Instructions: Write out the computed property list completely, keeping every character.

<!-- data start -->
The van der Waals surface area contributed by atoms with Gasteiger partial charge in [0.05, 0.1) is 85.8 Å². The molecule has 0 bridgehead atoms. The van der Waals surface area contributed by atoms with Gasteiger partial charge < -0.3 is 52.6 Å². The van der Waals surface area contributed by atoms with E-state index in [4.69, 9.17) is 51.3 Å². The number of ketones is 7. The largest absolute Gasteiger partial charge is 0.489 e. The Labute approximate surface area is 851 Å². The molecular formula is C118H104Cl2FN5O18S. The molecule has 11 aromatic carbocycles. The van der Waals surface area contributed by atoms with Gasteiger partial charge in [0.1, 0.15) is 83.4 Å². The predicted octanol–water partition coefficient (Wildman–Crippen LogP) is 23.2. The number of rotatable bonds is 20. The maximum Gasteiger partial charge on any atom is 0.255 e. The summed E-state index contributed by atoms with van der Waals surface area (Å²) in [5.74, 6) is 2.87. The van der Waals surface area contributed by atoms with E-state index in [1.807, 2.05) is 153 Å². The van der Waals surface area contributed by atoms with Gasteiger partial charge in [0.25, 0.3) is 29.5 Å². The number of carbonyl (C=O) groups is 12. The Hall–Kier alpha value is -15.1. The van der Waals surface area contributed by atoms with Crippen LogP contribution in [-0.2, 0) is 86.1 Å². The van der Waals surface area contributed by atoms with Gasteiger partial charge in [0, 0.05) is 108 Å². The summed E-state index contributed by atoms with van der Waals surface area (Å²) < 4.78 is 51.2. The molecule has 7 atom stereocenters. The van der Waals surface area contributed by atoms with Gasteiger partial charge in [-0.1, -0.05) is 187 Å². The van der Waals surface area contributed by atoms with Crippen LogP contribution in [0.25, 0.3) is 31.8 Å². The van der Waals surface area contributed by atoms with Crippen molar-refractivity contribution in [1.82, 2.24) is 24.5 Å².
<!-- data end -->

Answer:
The van der Waals surface area contributed by atoms with Gasteiger partial charge in [0.05, 0.1) is 85.8 Å². The molecule has 0 bridgehead atoms. The van der Waals surface area contributed by atoms with Gasteiger partial charge < -0.3 is 52.6 Å². The van der Waals surface area contributed by atoms with E-state index in [4.69, 9.17) is 51.3 Å². The number of ketones is 7. The largest absolute Gasteiger partial charge is 0.489 e. The Labute approximate surface area is 851 Å². The molecular formula is C118H104Cl2FN5O18S. The molecule has 11 aromatic carbocycles. The van der Waals surface area contributed by atoms with Gasteiger partial charge in [0.1, 0.15) is 83.4 Å². The predicted octanol–water partition coefficient (Wildman–Crippen LogP) is 23.2. The number of rotatable bonds is 20. The maximum Gasteiger partial charge on any atom is 0.255 e. The summed E-state index contributed by atoms with van der Waals surface area (Å²) in [5.74, 6) is 2.87. The van der Waals surface area contributed by atoms with E-state index in [1.807, 2.05) is 153 Å². The van der Waals surface area contributed by atoms with Gasteiger partial charge in [0.25, 0.3) is 29.5 Å². The number of carbonyl (C=O) groups is 12. The Hall–Kier alpha value is -15.1. The van der Waals surface area contributed by atoms with Crippen LogP contribution in [-0.2, 0) is 86.1 Å². The van der Waals surface area contributed by atoms with Gasteiger partial charge in [0, 0.05) is 108 Å². The summed E-state index contributed by atoms with van der Waals surface area (Å²) < 4.78 is 51.2. The molecule has 7 atom stereocenters. The van der Waals surface area contributed by atoms with Gasteiger partial charge in [-0.1, -0.05) is 187 Å². The van der Waals surface area contributed by atoms with Crippen LogP contribution in [0.25, 0.3) is 31.8 Å². The van der Waals surface area contributed by atoms with Crippen molar-refractivity contribution in [1.82, 2.24) is 24.5 Å².